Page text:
Today's edition of quick hits:
* Damage control: "Labor Secretary Alex Acosta on Wednesday defended his role in cutting what critics have called a lenient plea deal for Jeffrey Epstein more than a decade ago and signaled that he has no intention to resign his post."
* Epstein's newest accuser: "Jennifer Araoz says she was 14 years old when a young woman approached her outside her New York City high school in the fall of 2001. The woman was friendly and curious, asking Araoz personal questions about her family, her upbringing, their finances. Soon she began talking to Araoz about a man she knew who was kind and wealthy and lived nearby. His name, the woman said, was Jeffrey Epstein."
* The unfortunate resolution: "The British ambassador to the United States resigned Wednesday following leaked memos that showed he had called President Donald Trump 'insecure' and 'incompetent.' Sir Kim Darroch said in a statement that the fallout from the leaked communications ... was 'making it impossible for me to carry out my role as I would like.'"
* D.C.: "President Donald Trump's military-style July Fourth parade drained a special Washington, D.C., city fund designed to help pay for extra security and anti-terrorism measures during large events in the nation's capital, the mayor said in a letter to the White House."
* A big development from last night: "A federal judge late Tuesday refused to let Justice Department lawyers withdraw from a dispute over the citizenship question on the 2020 census form, in a case that continues after the Supreme Court's ruling in late June."
* I hope you saw Rachel's coverage on this last night: "The poor treatment of migrant children at the hands of U.S. border agents in recent months extends beyond Texas to include allegations of sexual assault and retaliation for protests, according to dozens of accounts by children held in Arizona collected by government case managers and obtained by NBC News."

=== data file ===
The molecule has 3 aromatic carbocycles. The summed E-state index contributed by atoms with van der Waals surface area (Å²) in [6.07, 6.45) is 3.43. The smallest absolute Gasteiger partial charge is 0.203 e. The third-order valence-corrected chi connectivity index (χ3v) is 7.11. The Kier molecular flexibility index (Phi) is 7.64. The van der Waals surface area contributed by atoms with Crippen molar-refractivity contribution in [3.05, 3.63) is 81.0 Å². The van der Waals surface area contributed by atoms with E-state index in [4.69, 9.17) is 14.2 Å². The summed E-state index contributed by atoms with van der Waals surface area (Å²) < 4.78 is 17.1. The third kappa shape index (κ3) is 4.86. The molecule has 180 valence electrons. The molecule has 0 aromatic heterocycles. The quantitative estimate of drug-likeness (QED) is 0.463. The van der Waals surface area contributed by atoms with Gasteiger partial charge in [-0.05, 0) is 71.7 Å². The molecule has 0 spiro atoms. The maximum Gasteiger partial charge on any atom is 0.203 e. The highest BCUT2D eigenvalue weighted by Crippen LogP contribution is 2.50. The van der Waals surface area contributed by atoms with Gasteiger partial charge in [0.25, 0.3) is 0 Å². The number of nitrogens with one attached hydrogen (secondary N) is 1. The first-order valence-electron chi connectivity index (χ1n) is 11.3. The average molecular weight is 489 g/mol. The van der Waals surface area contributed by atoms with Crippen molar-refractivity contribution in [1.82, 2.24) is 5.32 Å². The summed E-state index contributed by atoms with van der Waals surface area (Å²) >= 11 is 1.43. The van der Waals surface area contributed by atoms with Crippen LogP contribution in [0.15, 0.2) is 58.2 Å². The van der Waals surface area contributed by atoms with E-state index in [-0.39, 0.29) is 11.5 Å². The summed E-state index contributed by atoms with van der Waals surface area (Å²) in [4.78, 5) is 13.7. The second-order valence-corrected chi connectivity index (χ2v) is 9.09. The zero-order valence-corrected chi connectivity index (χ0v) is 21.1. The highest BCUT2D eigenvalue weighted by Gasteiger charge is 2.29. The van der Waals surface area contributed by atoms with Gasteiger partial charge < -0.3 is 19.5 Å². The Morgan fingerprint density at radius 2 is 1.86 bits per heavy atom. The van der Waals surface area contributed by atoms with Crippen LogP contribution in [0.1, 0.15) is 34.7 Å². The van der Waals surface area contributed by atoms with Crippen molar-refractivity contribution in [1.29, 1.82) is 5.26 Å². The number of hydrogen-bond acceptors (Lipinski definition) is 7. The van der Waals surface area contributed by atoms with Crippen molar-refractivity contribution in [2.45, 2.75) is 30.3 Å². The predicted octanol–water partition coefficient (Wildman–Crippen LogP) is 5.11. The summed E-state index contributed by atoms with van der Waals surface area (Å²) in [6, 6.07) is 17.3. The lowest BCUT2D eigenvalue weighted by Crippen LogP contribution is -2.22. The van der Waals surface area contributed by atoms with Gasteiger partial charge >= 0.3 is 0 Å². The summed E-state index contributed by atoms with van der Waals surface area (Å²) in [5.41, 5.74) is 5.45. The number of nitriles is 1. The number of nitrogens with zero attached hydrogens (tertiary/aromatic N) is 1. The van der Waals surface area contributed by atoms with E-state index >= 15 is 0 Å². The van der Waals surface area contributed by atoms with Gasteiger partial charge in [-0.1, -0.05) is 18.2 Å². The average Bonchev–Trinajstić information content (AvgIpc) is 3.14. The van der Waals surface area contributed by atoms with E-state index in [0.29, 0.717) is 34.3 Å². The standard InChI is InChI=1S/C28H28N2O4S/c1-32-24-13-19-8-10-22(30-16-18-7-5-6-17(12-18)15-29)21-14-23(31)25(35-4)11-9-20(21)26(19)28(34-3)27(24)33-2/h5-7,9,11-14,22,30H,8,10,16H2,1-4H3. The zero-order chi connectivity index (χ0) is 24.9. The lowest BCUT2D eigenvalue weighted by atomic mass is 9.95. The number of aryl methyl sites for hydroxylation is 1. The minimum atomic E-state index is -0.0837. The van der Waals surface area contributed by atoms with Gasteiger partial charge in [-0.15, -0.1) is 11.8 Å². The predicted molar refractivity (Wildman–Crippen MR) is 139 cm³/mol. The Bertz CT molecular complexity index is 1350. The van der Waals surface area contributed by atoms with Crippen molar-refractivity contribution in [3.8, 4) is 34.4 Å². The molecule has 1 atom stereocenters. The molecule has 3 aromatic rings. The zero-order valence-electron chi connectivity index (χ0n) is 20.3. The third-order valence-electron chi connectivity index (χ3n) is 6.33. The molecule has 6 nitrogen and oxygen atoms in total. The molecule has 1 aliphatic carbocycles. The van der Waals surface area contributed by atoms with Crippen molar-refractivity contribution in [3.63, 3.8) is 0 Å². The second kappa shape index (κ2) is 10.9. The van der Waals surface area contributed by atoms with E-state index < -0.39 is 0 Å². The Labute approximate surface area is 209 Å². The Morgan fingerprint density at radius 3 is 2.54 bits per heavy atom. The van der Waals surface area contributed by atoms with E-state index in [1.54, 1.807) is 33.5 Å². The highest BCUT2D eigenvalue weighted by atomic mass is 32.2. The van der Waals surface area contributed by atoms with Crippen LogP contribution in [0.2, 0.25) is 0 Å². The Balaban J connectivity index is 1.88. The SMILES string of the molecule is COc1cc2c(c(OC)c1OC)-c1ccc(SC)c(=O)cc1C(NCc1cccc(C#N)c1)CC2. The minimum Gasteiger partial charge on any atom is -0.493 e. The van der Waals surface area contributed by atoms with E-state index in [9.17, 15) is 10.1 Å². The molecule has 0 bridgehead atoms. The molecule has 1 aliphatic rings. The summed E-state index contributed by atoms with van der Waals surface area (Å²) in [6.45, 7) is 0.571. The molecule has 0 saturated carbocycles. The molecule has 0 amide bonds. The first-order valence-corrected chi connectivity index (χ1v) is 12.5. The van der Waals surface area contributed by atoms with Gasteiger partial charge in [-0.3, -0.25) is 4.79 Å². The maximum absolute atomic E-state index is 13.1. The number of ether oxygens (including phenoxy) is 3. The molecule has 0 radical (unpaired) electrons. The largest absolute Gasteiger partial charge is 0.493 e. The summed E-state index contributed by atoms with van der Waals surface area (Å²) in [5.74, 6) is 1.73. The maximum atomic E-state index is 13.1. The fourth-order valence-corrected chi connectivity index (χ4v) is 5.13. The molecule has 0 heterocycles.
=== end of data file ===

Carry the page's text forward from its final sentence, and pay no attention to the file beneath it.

* Team Mueller, Part I: "House Democrats are seeking to hear from two senior deputies to former special counsel Robert Mueller in closed-door testimony on Capitol Hill next week, the latest attempt to learn more about the Russia investigation in the face of Mr. Mueller's vow to only discuss the facts laid out in his report."
* Team Mueller, Part II: "The Justice Department is seeking to discourage Robert S. Mueller III's deputies from testifying before Congress, potentially jeopardizing an agreement for two of the former prosecutors to answer lawmakers' questions in private next week, according to two government officials familiar with the matter."
* Blue slips have seen better days: "The Senate on Tuesday confirmed another of President Trump's nominees to the California-based U.S. Court of Appeals for the 9th Circuit, increasing the number of Republican-appointed judges on what is widely considered the country's most liberal appellate court. Daniel Bress received party-line support in the 53-to-45 vote."
Anything to add? Consider this an open thread.